Roger Goodell has said multiple times that the plan is for the league to start on time with the schedule that will be released in a few weeks.
But the league knows the COVID-19 pandemic could force some significant maneuvering.
According to John Ourand and Ben Fischer of Sports Business Journal, the NFL has discussed several alternatives, including the possibility of starting the season in October, having no bye weeks, no Pro Bowl and playing the Super Bowl on February 28 instead of February 7.
NFL schedule-makers are in the process of designing a 2020 season that has several different wrinkles. When the schedule is released next month, it will look like a standard 16-game, 17-week slate, but it will be designed to allow for several steps that could become necessary depending on the state of the pandemic.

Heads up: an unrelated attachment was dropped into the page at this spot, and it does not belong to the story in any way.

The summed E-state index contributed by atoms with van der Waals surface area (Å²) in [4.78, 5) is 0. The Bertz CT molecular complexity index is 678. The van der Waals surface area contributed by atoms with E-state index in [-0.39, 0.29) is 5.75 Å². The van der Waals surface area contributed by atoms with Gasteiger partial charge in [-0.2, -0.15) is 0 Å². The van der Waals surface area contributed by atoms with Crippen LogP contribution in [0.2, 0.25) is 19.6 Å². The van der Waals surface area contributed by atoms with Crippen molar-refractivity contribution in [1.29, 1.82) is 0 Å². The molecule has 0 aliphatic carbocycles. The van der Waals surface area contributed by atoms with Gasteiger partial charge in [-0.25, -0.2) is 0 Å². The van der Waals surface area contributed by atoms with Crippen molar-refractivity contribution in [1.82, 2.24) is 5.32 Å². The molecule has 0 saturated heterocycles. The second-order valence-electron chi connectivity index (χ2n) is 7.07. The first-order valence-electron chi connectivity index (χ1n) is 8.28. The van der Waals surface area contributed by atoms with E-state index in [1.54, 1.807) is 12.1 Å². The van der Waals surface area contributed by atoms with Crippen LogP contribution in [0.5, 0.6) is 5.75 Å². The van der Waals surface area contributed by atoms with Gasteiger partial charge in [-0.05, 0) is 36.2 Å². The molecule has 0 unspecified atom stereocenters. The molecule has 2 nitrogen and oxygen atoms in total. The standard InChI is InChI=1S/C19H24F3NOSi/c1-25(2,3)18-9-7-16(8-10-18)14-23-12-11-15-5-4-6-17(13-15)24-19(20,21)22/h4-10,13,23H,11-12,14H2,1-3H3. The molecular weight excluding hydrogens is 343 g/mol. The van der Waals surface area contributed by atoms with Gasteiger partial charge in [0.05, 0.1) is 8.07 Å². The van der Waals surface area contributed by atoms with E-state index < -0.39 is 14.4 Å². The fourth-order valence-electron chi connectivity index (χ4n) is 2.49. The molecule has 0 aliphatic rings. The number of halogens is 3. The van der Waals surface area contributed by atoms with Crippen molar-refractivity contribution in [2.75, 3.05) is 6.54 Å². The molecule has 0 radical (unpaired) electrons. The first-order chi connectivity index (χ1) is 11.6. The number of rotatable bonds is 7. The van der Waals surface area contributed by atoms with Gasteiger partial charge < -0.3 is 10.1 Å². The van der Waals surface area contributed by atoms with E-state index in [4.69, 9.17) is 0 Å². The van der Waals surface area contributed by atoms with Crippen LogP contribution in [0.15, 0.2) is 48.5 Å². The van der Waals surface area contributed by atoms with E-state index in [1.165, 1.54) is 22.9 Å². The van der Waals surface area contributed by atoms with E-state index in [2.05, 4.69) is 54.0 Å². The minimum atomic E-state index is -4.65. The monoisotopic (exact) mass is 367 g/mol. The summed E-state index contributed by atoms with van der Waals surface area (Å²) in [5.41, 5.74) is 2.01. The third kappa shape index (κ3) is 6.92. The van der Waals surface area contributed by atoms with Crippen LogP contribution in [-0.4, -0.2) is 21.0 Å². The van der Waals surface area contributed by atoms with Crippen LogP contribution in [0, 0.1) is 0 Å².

In one version, the start of the season could be delayed by up to five weeks with relatively few adjustments. Such a scenario would have Super Bowl LV, currently set for Feb. 7, 2021 in Tampa, pushed back by three weeks. If that happens, it could compete with other big events that typically try to avoid Super Bowl Sunday.
Two weeks of early-season games could be shifted wholesale to the end of the season. A third week would feature teams only playing opponents with the same bye week, so that week could be cut and byes eliminated leaguewide.
As of now, it’s just too early to know where we’ll be as a country in September. But one things is for sure: The NFL is preparing for all outcomes.
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